MARGINS. Gross margins declined from about 46.2% in the September quarter to about 40.1% in the December quarter. As they were rolling out unlimited pricing and still carrying a fair amount of traffic on a costly variable network, they did expect margins to drop substantially. Given the much higher-than-planned customer add number, and because of the large up-front cost to support a new customer including free trial and customer support, they would have expected a lower gross margin than they posted. This is an important point -- in the gross margin number they absorbed millions of trial hours and many calls without generating any revenues in the December quarter. Of the roughly 620 basis point difference in gross margins, about 250 basis points is due to data time cost, about 200 basis points is due to customer support cost, and about 100 basis points is due to higher merchandise costs. This is to support a much higher merchandise revenue number that is growing faster than total revenues.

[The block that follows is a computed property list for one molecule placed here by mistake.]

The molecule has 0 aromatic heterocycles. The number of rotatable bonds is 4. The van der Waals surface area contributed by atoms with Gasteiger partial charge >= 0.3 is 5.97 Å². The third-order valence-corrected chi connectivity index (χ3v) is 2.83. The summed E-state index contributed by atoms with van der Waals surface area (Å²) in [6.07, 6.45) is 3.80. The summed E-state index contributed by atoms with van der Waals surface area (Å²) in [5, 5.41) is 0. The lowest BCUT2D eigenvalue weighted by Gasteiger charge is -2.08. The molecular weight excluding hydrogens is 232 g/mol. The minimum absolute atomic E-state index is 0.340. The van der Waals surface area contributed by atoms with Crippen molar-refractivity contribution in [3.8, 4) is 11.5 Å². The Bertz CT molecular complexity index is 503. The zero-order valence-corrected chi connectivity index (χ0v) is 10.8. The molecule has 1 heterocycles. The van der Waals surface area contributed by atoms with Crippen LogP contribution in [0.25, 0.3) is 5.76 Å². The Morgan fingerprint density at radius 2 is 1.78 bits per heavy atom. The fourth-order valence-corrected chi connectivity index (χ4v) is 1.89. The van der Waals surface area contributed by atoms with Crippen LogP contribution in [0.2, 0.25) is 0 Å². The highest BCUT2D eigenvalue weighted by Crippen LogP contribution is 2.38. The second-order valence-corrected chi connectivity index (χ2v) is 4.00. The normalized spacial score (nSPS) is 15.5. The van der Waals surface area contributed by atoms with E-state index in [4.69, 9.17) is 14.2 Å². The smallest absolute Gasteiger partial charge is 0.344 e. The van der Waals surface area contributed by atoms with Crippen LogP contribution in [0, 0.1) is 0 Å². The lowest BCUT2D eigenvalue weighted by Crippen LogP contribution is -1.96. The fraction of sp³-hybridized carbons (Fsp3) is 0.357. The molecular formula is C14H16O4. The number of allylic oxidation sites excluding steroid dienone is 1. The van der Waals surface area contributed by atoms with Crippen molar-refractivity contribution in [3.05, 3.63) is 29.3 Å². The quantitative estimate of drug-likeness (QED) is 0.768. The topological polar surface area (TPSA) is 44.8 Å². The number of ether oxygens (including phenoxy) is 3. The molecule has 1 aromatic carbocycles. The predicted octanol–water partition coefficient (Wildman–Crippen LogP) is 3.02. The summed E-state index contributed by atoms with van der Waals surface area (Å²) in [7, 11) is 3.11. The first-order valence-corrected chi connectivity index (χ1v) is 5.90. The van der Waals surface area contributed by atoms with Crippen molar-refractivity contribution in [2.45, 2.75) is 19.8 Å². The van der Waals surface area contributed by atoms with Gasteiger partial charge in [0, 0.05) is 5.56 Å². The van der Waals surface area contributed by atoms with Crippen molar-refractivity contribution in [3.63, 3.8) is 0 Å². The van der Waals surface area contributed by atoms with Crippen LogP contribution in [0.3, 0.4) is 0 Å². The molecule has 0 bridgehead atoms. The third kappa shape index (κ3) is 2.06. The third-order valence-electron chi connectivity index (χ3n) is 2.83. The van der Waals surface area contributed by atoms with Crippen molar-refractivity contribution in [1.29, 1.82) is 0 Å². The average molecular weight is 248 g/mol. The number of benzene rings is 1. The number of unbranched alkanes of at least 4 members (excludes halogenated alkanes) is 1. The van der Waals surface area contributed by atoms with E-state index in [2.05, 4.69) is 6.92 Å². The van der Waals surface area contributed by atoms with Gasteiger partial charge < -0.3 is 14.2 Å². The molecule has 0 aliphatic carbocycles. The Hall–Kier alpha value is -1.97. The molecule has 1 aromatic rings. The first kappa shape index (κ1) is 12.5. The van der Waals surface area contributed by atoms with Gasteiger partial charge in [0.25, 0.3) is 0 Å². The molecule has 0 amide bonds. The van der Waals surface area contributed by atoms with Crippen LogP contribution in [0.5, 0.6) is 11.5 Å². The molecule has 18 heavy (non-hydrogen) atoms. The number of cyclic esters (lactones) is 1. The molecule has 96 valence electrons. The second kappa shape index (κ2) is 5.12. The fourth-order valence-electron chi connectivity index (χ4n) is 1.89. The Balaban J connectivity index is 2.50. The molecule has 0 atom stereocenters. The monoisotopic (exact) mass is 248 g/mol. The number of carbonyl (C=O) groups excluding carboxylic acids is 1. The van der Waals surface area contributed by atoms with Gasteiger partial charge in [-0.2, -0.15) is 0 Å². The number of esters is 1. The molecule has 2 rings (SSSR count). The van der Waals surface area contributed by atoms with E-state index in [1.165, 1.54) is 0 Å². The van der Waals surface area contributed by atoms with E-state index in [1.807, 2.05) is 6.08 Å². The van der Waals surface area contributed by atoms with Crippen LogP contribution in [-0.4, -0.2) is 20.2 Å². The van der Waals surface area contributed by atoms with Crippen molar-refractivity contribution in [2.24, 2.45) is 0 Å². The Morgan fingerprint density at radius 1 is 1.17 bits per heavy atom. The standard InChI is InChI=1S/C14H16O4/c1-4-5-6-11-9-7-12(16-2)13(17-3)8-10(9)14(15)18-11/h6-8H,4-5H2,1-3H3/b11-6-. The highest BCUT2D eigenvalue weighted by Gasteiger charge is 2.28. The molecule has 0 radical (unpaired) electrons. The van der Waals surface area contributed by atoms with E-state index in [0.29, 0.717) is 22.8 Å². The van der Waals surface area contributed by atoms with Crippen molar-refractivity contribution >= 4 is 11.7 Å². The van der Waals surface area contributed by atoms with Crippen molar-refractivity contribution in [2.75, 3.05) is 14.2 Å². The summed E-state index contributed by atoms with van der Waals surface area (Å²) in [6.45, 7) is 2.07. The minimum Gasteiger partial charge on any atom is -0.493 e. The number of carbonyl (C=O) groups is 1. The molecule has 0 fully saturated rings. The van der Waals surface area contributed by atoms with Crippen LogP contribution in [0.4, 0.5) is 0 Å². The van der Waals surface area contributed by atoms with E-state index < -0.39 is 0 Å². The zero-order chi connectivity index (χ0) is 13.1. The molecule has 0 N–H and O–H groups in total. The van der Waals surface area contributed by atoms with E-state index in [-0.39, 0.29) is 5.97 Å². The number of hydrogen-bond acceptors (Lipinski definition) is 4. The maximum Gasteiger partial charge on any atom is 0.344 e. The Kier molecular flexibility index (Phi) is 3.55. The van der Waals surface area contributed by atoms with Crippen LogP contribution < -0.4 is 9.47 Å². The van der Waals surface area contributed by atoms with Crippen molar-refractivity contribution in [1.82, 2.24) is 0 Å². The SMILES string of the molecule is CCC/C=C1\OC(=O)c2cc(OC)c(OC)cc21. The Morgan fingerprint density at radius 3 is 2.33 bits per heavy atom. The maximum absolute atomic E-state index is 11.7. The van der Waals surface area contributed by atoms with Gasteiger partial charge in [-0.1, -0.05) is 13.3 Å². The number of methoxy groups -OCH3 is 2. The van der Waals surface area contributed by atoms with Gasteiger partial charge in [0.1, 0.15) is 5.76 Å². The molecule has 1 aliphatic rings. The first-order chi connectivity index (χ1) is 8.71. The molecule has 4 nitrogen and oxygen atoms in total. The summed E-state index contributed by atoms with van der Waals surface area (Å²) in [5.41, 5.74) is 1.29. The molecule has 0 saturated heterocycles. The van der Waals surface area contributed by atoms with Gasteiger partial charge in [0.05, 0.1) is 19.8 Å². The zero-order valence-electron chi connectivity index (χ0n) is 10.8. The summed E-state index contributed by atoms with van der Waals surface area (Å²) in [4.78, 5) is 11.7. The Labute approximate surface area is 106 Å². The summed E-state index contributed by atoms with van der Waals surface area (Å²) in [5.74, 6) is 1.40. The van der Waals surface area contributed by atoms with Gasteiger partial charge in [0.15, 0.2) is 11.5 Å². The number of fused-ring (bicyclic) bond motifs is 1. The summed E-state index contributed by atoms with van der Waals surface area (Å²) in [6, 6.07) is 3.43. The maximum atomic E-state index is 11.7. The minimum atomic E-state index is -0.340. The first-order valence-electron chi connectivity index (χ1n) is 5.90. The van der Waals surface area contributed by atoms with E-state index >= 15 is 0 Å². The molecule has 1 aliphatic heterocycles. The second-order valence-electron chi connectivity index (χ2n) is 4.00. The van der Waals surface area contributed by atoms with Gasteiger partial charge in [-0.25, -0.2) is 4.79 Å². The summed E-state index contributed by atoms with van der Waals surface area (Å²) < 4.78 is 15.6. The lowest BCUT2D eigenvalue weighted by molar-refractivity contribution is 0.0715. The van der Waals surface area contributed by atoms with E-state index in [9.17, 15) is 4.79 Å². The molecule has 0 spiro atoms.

USAGE INCREASES. During the quarter, hours increased by about 62% (this is data time or packet net hours) to roughly 215 million, while they realized cost efficiencies moving more traffic to AOLNet. In fact, during the quarter about 77% of their traffic was on AOLNet. That's up from 69% in the September quarter. Their cost per hour dropped in the quarter by about 20% and they expect to see these cost efficiencies going forward. During the quarter, they scaled the systems to increase the number of simultaneous users by 72% from 146,000 simultaneous users in September to about 250,000 in December. It is important to highlight that this rate of scaling has never been done by anyone else. In terms of hours of usage, it increased from about 7 hours in the September quarter to a little more than 10 hours and is now running about 17 hours across the customer base.